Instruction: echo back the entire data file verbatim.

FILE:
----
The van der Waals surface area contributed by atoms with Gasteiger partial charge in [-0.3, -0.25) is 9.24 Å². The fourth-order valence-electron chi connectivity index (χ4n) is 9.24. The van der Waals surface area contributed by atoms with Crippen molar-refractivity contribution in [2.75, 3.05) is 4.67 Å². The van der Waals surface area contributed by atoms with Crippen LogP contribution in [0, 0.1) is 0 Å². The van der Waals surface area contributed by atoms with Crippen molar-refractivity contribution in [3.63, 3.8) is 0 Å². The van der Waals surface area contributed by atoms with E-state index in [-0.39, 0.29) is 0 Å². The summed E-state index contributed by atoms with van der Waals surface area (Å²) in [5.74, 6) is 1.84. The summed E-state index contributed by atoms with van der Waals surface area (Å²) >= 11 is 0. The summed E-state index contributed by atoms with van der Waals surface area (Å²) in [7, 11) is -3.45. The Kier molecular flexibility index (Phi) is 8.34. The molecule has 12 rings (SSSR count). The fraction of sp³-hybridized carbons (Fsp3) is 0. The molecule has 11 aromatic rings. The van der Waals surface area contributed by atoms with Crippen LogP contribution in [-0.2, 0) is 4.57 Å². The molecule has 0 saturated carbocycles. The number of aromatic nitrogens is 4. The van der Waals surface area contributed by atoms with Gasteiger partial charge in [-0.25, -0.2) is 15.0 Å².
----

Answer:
The van der Waals surface area contributed by atoms with Gasteiger partial charge in [-0.3, -0.25) is 9.24 Å². The fourth-order valence-electron chi connectivity index (χ4n) is 9.24. The van der Waals surface area contributed by atoms with Crippen molar-refractivity contribution in [2.75, 3.05) is 4.67 Å². The van der Waals surface area contributed by atoms with Crippen LogP contribution in [0, 0.1) is 0 Å². The van der Waals surface area contributed by atoms with Crippen molar-refractivity contribution in [3.63, 3.8) is 0 Å². The van der Waals surface area contributed by atoms with E-state index in [-0.39, 0.29) is 0 Å². The summed E-state index contributed by atoms with van der Waals surface area (Å²) in [5.74, 6) is 1.84. The summed E-state index contributed by atoms with van der Waals surface area (Å²) >= 11 is 0. The summed E-state index contributed by atoms with van der Waals surface area (Å²) in [7, 11) is -3.45. The Kier molecular flexibility index (Phi) is 8.34. The molecule has 12 rings (SSSR count). The fraction of sp³-hybridized carbons (Fsp3) is 0. The molecule has 11 aromatic rings. The van der Waals surface area contributed by atoms with Crippen LogP contribution in [-0.2, 0) is 4.57 Å². The molecule has 0 saturated carbocycles. The number of aromatic nitrogens is 4. The van der Waals surface area contributed by atoms with Gasteiger partial charge in [-0.25, -0.2) is 15.0 Å².